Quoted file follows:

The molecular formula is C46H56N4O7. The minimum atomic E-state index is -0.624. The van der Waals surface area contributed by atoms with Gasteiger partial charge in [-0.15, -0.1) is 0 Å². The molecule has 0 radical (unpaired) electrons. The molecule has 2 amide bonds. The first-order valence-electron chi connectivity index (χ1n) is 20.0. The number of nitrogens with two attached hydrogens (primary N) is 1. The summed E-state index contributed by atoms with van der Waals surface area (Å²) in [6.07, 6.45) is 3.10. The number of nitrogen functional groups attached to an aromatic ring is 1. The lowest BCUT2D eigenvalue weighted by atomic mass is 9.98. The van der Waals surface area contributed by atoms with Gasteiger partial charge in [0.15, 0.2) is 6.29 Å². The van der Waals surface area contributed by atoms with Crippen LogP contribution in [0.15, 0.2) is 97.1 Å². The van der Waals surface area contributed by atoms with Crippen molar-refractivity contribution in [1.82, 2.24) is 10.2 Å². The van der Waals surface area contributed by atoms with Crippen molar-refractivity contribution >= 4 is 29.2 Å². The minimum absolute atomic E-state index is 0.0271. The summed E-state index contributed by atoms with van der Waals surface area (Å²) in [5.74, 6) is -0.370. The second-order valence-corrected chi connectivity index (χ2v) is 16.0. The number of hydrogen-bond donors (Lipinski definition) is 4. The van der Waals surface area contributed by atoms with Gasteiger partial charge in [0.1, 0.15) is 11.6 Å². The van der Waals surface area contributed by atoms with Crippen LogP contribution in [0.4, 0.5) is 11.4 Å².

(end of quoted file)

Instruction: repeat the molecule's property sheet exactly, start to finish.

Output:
The molecular formula is C46H56N4O7. The minimum atomic E-state index is -0.624. The van der Waals surface area contributed by atoms with Gasteiger partial charge in [-0.15, -0.1) is 0 Å². The molecule has 0 radical (unpaired) electrons. The molecule has 2 amide bonds. The first-order valence-electron chi connectivity index (χ1n) is 20.0. The number of nitrogens with two attached hydrogens (primary N) is 1. The summed E-state index contributed by atoms with van der Waals surface area (Å²) in [6.07, 6.45) is 3.10. The number of nitrogen functional groups attached to an aromatic ring is 1. The lowest BCUT2D eigenvalue weighted by atomic mass is 9.98. The van der Waals surface area contributed by atoms with Gasteiger partial charge in [0.15, 0.2) is 6.29 Å². The van der Waals surface area contributed by atoms with Crippen LogP contribution in [0.15, 0.2) is 97.1 Å². The van der Waals surface area contributed by atoms with Crippen molar-refractivity contribution in [1.82, 2.24) is 10.2 Å². The van der Waals surface area contributed by atoms with Crippen molar-refractivity contribution >= 4 is 29.2 Å². The minimum absolute atomic E-state index is 0.0271. The summed E-state index contributed by atoms with van der Waals surface area (Å²) in [5.74, 6) is -0.370. The second-order valence-corrected chi connectivity index (χ2v) is 16.0. The number of hydrogen-bond donors (Lipinski definition) is 4. The van der Waals surface area contributed by atoms with Gasteiger partial charge in [0.1, 0.15) is 11.6 Å². The van der Waals surface area contributed by atoms with Crippen LogP contribution in [0.4, 0.5) is 11.4 Å².